The Summer Olympics televised from Rio de Janeiro , Brazil over the past few weeks have captivated Milford residents as the world’s greatest athletes compete for medals in a wide variety of summer sports. In some cases, the games may inspire local youth who are involved in sports to see a future for themselves as Olympic athletes.
“We offer several different programs that could lead to the Olympics,” said Mary Betts of Milford Parks and Recreation. “Gymnastics, swimming, field hockey, basketball, soccer, wrestling and tennis are all Olympic sports. The first step is to register children for beginner programs in the sport they enjoy. If they show talent, they can pursue higher levels of competition.” Ms. Betts said that many of the sports offered through Milford Parks & Recreation may be pursued at higher level throughout Kent and Sussex County.
Ms. Betts said that if children watching the Olympic games express an interest in sports they are watching, it is important for parents to explain the dedication that is involved in reaching that level of competition. She said that the number one trait found in Olympic athletes is dedication. Ms. Betts said that she reached the Junior National level in Swimming and held several state records in Nevada where she grew up. She then went on to Virginia Commonwealth University on a swimming scholarship and was captain of the team in her junior and senior year of college. Ms. Betts said that many Milford students have progressed in their sport to earning colleges scholarships and playing at the college level.
Ryan Winkleblech, Athletic Director at Milford School District, agrees. “Being an Olympic athlete requires significant commitment,” Mr. Winkleblech said. “It is a huge sacrifice. I’ve heard of Olympians missing holidays, family events and personal activities because they have to train. It becomes a job for the athlete, but it can also be very hard on parents who must also give up time for training.”
Mr. Winkleblech said that, although he has never tried out to be an Olympian, he competed in sports at the college level. He said even at that level it can be difficult as an athlete must balance practice with school requirements. If local youth want to work toward Olympian dreams, he said there are many programs available through the school district. Swimming, volleyball, wrestling and field hockey are all sports in the Olympics, along with more commonly known sports like basketball, soccer, track and field. Even sports like kayaking are available in the area, although there is not a competitive team through the district.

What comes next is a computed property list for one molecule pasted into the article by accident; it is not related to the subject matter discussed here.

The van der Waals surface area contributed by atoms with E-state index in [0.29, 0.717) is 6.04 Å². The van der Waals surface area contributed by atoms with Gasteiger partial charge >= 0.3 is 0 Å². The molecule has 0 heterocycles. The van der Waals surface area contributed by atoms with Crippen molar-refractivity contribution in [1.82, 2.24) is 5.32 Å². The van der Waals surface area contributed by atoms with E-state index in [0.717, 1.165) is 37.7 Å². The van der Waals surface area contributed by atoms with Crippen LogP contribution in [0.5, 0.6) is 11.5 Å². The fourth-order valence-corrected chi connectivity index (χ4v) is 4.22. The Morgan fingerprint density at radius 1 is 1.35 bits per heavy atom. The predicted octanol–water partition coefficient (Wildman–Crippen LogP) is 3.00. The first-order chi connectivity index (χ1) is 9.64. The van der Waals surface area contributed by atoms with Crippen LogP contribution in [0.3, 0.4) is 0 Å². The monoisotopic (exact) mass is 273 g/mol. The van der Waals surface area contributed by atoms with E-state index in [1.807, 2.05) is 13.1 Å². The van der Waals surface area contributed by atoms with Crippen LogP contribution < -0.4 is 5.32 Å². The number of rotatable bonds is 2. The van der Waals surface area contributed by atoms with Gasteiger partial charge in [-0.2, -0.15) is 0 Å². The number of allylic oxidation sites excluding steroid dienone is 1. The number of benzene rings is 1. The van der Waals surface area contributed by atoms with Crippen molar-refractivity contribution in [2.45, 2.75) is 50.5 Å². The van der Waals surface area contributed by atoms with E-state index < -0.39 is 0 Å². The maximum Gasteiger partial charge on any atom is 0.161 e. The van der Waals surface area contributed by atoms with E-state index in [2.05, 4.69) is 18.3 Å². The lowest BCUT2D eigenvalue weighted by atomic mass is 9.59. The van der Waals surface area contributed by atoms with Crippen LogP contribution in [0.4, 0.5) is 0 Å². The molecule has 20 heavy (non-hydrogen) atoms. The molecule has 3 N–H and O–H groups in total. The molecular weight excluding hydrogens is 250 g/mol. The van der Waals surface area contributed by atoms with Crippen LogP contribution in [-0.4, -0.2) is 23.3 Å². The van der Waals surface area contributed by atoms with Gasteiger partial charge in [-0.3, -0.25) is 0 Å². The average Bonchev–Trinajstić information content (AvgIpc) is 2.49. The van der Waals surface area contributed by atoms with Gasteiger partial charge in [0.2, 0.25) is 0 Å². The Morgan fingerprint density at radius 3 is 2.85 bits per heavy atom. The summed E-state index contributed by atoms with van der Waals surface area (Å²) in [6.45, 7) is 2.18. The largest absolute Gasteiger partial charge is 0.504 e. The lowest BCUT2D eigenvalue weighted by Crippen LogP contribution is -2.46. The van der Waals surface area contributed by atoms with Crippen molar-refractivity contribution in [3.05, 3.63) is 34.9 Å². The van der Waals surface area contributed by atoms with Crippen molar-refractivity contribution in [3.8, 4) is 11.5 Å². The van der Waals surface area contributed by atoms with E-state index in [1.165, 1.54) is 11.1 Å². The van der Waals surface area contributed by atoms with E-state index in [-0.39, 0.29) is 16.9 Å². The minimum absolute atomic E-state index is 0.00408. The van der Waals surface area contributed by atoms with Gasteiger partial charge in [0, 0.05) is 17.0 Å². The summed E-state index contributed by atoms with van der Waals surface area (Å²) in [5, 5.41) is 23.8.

“In my opinion, when you compete locally, you are competing in the Olympics on a smaller scale,” Mr. Winkleblech said. “Athletes at the Olympics are representing their country, just as an athlete competing for Milford is representing our community, our school and themselves. When Michael Phelps competes, when he is standing on a podium, he is representing the United States. That is the attitude I want our athletes to have, that when they are standing on a podium or on a football field or attending a swim meet, that they are representing Milford. I want them to have the sense of community and pride that the Olympics expresses for the United States.”
In addition to making sure children understand the hard work and dedication it takes to be an Olympic athlete, it is important for parents to understand the difficulty involved as well. Mr. Winkelblech said there is a fine line between supporting a child and pushing them to the point of burnout. Parents need to push children to do their best at any sport, but also understand when a child has reached their limit when it comes to a sport.